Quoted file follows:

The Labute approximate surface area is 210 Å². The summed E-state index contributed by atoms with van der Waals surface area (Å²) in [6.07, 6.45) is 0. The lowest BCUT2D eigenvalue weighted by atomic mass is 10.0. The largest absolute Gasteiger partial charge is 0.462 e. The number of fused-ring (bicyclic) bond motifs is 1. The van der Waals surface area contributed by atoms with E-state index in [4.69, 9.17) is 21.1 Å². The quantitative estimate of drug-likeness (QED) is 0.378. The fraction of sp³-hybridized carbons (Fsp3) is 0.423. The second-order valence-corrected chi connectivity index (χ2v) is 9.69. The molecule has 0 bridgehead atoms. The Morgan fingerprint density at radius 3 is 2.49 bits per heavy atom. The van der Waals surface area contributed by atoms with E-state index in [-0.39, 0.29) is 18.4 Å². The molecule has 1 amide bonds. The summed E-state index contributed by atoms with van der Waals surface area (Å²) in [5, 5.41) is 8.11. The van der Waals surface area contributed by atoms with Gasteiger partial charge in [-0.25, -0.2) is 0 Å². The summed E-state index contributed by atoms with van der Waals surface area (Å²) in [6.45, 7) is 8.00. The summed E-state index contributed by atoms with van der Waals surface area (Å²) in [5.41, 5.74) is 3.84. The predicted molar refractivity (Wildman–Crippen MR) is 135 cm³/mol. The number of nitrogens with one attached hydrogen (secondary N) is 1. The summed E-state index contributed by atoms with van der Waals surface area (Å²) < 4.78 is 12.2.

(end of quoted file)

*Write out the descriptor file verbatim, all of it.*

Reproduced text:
The Labute approximate surface area is 210 Å². The summed E-state index contributed by atoms with van der Waals surface area (Å²) in [6.07, 6.45) is 0. The lowest BCUT2D eigenvalue weighted by atomic mass is 10.0. The largest absolute Gasteiger partial charge is 0.462 e. The number of fused-ring (bicyclic) bond motifs is 1. The van der Waals surface area contributed by atoms with E-state index in [4.69, 9.17) is 21.1 Å². The quantitative estimate of drug-likeness (QED) is 0.378. The fraction of sp³-hybridized carbons (Fsp3) is 0.423. The second-order valence-corrected chi connectivity index (χ2v) is 9.69. The molecule has 0 bridgehead atoms. The Morgan fingerprint density at radius 3 is 2.49 bits per heavy atom. The van der Waals surface area contributed by atoms with E-state index in [-0.39, 0.29) is 18.4 Å². The molecule has 1 amide bonds. The summed E-state index contributed by atoms with van der Waals surface area (Å²) in [5, 5.41) is 8.11. The van der Waals surface area contributed by atoms with Gasteiger partial charge in [-0.25, -0.2) is 0 Å². The summed E-state index contributed by atoms with van der Waals surface area (Å²) in [6.45, 7) is 8.00. The summed E-state index contributed by atoms with van der Waals surface area (Å²) in [5.41, 5.74) is 3.84. The predicted molar refractivity (Wildman–Crippen MR) is 135 cm³/mol. The number of nitrogens with one attached hydrogen (secondary N) is 1. The summed E-state index contributed by atoms with van der Waals surface area (Å²) < 4.78 is 12.2.